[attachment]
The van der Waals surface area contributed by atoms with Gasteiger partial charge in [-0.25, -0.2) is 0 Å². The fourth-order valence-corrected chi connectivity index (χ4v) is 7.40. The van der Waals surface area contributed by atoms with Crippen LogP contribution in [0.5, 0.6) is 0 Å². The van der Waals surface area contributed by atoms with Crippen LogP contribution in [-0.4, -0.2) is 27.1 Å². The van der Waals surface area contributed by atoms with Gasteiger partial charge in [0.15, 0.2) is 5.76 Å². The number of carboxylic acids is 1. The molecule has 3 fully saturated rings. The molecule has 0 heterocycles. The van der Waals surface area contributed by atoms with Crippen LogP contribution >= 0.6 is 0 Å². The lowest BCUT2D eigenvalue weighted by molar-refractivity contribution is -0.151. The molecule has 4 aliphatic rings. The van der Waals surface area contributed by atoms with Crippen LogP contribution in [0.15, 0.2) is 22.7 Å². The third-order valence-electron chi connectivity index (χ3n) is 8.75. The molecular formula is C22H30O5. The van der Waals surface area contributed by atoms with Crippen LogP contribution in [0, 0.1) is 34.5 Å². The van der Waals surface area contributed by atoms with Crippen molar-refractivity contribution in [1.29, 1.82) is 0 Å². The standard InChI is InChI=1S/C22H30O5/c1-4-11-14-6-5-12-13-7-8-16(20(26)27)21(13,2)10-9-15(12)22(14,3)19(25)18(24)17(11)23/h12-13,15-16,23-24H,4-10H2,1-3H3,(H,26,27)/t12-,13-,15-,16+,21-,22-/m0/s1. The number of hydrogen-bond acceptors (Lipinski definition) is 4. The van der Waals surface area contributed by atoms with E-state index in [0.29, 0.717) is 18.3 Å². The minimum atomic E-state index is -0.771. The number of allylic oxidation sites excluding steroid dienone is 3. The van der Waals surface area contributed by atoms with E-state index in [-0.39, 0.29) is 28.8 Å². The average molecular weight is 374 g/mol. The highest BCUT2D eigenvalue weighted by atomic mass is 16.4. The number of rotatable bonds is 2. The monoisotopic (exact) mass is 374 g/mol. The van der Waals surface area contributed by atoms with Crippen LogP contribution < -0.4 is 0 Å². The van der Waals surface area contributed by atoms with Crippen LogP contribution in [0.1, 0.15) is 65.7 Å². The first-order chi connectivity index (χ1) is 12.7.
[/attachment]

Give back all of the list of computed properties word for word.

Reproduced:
The van der Waals surface area contributed by atoms with Gasteiger partial charge in [-0.25, -0.2) is 0 Å². The fourth-order valence-corrected chi connectivity index (χ4v) is 7.40. The van der Waals surface area contributed by atoms with Crippen LogP contribution in [0.5, 0.6) is 0 Å². The van der Waals surface area contributed by atoms with Crippen LogP contribution in [-0.4, -0.2) is 27.1 Å². The van der Waals surface area contributed by atoms with Gasteiger partial charge in [0.15, 0.2) is 5.76 Å². The number of carboxylic acids is 1. The molecule has 3 fully saturated rings. The molecule has 0 heterocycles. The van der Waals surface area contributed by atoms with Crippen LogP contribution >= 0.6 is 0 Å². The lowest BCUT2D eigenvalue weighted by molar-refractivity contribution is -0.151. The molecule has 4 aliphatic rings. The van der Waals surface area contributed by atoms with Crippen LogP contribution in [0.15, 0.2) is 22.7 Å². The third-order valence-electron chi connectivity index (χ3n) is 8.75. The molecular formula is C22H30O5. The van der Waals surface area contributed by atoms with Crippen LogP contribution in [0, 0.1) is 34.5 Å². The van der Waals surface area contributed by atoms with Crippen molar-refractivity contribution in [1.29, 1.82) is 0 Å². The standard InChI is InChI=1S/C22H30O5/c1-4-11-14-6-5-12-13-7-8-16(20(26)27)21(13,2)10-9-15(12)22(14,3)19(25)18(24)17(11)23/h12-13,15-16,23-24H,4-10H2,1-3H3,(H,26,27)/t12-,13-,15-,16+,21-,22-/m0/s1. The number of hydrogen-bond acceptors (Lipinski definition) is 4. The van der Waals surface area contributed by atoms with E-state index in [0.29, 0.717) is 18.3 Å². The minimum atomic E-state index is -0.771. The number of allylic oxidation sites excluding steroid dienone is 3. The van der Waals surface area contributed by atoms with E-state index in [-0.39, 0.29) is 28.8 Å². The average molecular weight is 374 g/mol. The highest BCUT2D eigenvalue weighted by atomic mass is 16.4. The number of rotatable bonds is 2. The monoisotopic (exact) mass is 374 g/mol. The van der Waals surface area contributed by atoms with Crippen LogP contribution < -0.4 is 0 Å². The van der Waals surface area contributed by atoms with Crippen LogP contribution in [0.1, 0.15) is 65.7 Å². The first-order chi connectivity index (χ1) is 12.7.